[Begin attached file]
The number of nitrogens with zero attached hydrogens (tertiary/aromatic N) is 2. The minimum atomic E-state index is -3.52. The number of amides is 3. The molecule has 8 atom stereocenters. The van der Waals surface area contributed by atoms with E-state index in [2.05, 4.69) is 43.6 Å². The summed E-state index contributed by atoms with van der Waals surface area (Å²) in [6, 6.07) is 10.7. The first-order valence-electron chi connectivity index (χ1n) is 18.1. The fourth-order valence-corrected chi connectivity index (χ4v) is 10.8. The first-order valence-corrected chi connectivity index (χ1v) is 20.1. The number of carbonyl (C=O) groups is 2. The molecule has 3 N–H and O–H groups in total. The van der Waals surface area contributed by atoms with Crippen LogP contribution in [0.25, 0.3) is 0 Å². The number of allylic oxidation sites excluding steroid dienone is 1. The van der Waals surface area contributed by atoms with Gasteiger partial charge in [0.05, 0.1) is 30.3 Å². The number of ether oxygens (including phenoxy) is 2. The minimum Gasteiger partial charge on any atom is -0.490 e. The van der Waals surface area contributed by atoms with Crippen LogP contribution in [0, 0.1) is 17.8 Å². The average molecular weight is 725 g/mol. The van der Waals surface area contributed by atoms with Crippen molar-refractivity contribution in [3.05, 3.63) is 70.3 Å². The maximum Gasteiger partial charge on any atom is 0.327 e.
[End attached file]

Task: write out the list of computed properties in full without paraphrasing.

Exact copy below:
The number of nitrogens with zero attached hydrogens (tertiary/aromatic N) is 2. The minimum atomic E-state index is -3.52. The number of amides is 3. The molecule has 8 atom stereocenters. The van der Waals surface area contributed by atoms with E-state index in [2.05, 4.69) is 43.6 Å². The summed E-state index contributed by atoms with van der Waals surface area (Å²) in [6, 6.07) is 10.7. The first-order valence-electron chi connectivity index (χ1n) is 18.1. The fourth-order valence-corrected chi connectivity index (χ4v) is 10.8. The first-order valence-corrected chi connectivity index (χ1v) is 20.1. The number of carbonyl (C=O) groups is 2. The molecule has 3 N–H and O–H groups in total. The van der Waals surface area contributed by atoms with Crippen LogP contribution in [0.25, 0.3) is 0 Å². The number of allylic oxidation sites excluding steroid dienone is 1. The van der Waals surface area contributed by atoms with Gasteiger partial charge in [0.05, 0.1) is 30.3 Å². The number of ether oxygens (including phenoxy) is 2. The minimum Gasteiger partial charge on any atom is -0.490 e. The van der Waals surface area contributed by atoms with Crippen LogP contribution in [0, 0.1) is 17.8 Å². The average molecular weight is 725 g/mol. The van der Waals surface area contributed by atoms with Crippen molar-refractivity contribution in [3.05, 3.63) is 70.3 Å². The maximum Gasteiger partial charge on any atom is 0.327 e.